Tory peer Lord Mohamed Sheikh also urged Johnson to launch an independent investigation, saying he was “disturbed” by Ghani’s claim that she felt “ostracised by colleagues.”
“Nusrat Ghani said she has been intimidated, she has been bullied. We must undertake an investigation, but that must be undertaken by an independent person, not anybody connected with a party,” Lord Sheikh told Eastern Eye.
“But the prime minister is going to get the Cabinet Office to undertake the investigation. That’s the next best thing. But there are certain points I’d like to make.
“First, the terms of reference need to be clearly agreed and defined and Nusrat Ghani should be a party to it. And if need be, you’ve got to have the other side as well (chief whip Mark Spencer). Ghani must be interviewed. And she should be asked ‘who are the people who caused you problems?’
“We need to interview all of these people individually and not just look at emails and exchange of text messages.”
Lord Sheikh, who is also the founder and president of the Conservative Muslim Forum, added, “When the investigation is carried out, the report should be in public domain, no parts of it need to be truncated.”
He has written to party co-chairman Oliver Dowden seeking an update on the steps taken to implement professor Singh’s directives. He also asked why the party had been “so slow” at defining the term Islamophobia, seen as a key point by campaigners in tackling the issue.
A definition for Islamophobia was drawn up by the all-party group for British Muslims in 2019. However, the government rejected it and said it would appoint two advisers to create a new one.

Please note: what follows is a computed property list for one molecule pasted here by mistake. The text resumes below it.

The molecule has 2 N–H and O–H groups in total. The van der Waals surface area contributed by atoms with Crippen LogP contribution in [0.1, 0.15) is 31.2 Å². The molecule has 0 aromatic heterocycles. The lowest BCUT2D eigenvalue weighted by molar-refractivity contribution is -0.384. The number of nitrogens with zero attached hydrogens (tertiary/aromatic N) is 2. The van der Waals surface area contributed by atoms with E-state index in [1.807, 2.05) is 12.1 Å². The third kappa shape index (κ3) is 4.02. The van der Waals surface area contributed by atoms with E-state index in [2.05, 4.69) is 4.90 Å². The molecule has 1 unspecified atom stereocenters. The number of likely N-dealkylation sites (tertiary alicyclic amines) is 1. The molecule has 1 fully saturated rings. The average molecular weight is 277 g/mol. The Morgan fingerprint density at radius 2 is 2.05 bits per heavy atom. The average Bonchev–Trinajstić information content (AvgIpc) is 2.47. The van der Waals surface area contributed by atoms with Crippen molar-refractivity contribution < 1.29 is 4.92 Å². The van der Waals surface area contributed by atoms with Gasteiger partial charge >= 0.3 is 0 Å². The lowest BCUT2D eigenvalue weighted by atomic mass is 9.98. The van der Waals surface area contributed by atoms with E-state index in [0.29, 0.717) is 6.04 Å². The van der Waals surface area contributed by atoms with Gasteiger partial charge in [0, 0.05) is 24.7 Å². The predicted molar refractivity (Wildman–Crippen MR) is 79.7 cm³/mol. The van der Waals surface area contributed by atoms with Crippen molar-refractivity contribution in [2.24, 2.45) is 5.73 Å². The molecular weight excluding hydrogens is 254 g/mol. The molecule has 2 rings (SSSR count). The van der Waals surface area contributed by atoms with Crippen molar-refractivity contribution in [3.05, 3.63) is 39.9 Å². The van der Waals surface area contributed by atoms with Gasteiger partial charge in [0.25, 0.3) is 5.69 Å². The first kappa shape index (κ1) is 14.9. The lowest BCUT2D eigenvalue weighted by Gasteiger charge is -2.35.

Lord Sheikh said, “We need the word Islamophobia to be defined. I raised this in 2019 in the House of Lords and I was told that two advisers will be appointed and the definition will be agreed. Then, last November, I raised the point again, but nothing tangible has been done over a period of two years. I was told only one advisor has been appointed, second has not been appointed. The Conservative Party is the ruling party and they must really get the definition going.
Labour MP Naz Shah, vice-chairwoman of the all-party group on British Muslims, said previously, “The government’s complete and utter neglect on working to accept a definition of Islamophobia highlights how much consideration it gives to tackling the very real form of racism.”
Lord Sheikh said while he accepts there are issues within the party, he does not believe it is institutionally racist and that the diversity within the Cabinet reflects this. With doubts over prime minister Johnson’s future, Lord Sheikh said the UK could soon have an Asian prime minister in Rishi Sunak, Priti Patel or Javid.
“If you look at the cabinet, this is the most diverse cabinet which has ever been. Rishi Sunak or Sajid Javid may become prime minister.
“I believe the UK is ready for Asian prime minister – Ireland had a half-Indian as their prime minister (Leo Varadkar). The way Rishi Sunak and Sajid Javid have performed during the pandemic has been admirable.”